Why a scientist would be interested in collaboration

Intersecting Processes

Some students asked me why, as a scientist, I would also write and teach about collaborative processes. There are a variety of angles:
1. Teaching science students to ask questions about scientific ideas, not simply learn what has been established led me from showing them where there were problems with current assumptions/reasoning/evidence/applications to helping them develop their lifelong capacities to do that for themselves. (Analogy: “if you give a person a fish they eat for a day. if you teach them to fish they eat for a lifetime”) The result was an emphasis on tools and processes like those in workshop 2, http://www.faculty.umb.edu/pjt/journey.html#challenges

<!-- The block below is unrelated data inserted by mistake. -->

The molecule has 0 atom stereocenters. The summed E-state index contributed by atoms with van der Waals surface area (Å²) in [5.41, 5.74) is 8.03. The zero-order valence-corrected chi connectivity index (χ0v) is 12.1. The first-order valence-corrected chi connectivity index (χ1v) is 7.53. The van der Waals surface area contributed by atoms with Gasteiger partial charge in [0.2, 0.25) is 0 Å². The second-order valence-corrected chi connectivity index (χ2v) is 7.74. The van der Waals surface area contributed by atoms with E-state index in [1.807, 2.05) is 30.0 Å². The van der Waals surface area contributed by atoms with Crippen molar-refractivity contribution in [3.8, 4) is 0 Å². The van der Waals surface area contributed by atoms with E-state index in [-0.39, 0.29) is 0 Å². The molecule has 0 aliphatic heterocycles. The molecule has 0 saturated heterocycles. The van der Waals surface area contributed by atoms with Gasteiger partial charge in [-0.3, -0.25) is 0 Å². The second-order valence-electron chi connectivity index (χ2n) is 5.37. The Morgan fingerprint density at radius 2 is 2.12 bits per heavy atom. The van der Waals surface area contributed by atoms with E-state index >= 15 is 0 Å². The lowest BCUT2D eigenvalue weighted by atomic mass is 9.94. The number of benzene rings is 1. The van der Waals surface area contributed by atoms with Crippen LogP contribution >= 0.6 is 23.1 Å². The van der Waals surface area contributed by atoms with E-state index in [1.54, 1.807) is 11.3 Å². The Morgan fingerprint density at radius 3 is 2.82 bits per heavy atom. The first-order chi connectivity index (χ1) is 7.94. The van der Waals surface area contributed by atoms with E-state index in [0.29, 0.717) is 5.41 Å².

2. Working on environmental problems: “Since the 1990s collaboration has become a dominant concern in environmental planning and management, but the need to organize collaborative environmental research can be traced back at least as far as the tropical rainforest ecosystem projects led by H.T. Odum…

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About Peter J. Taylor
Peter Taylor is a Professor at the University of Massachusetts Boston where he teaches and directs undergraduate and graduate programs on critical thinking, reflective practice, and science-in-society. His research and writing focuses on the complexity of environmental and health sciences in their social context, incl. Unruly Complexity: Ecology, Interpretation, Engagement (U. Chicago Press, 2005) and Nature-nurture? No (2014, http://bit.ly/NNN2014). On reflective practice, see Taking Yourself Seriously: Processes of Research & Engagement (with J. Szteiter, 2012, http://bit.ly/TYS2012).

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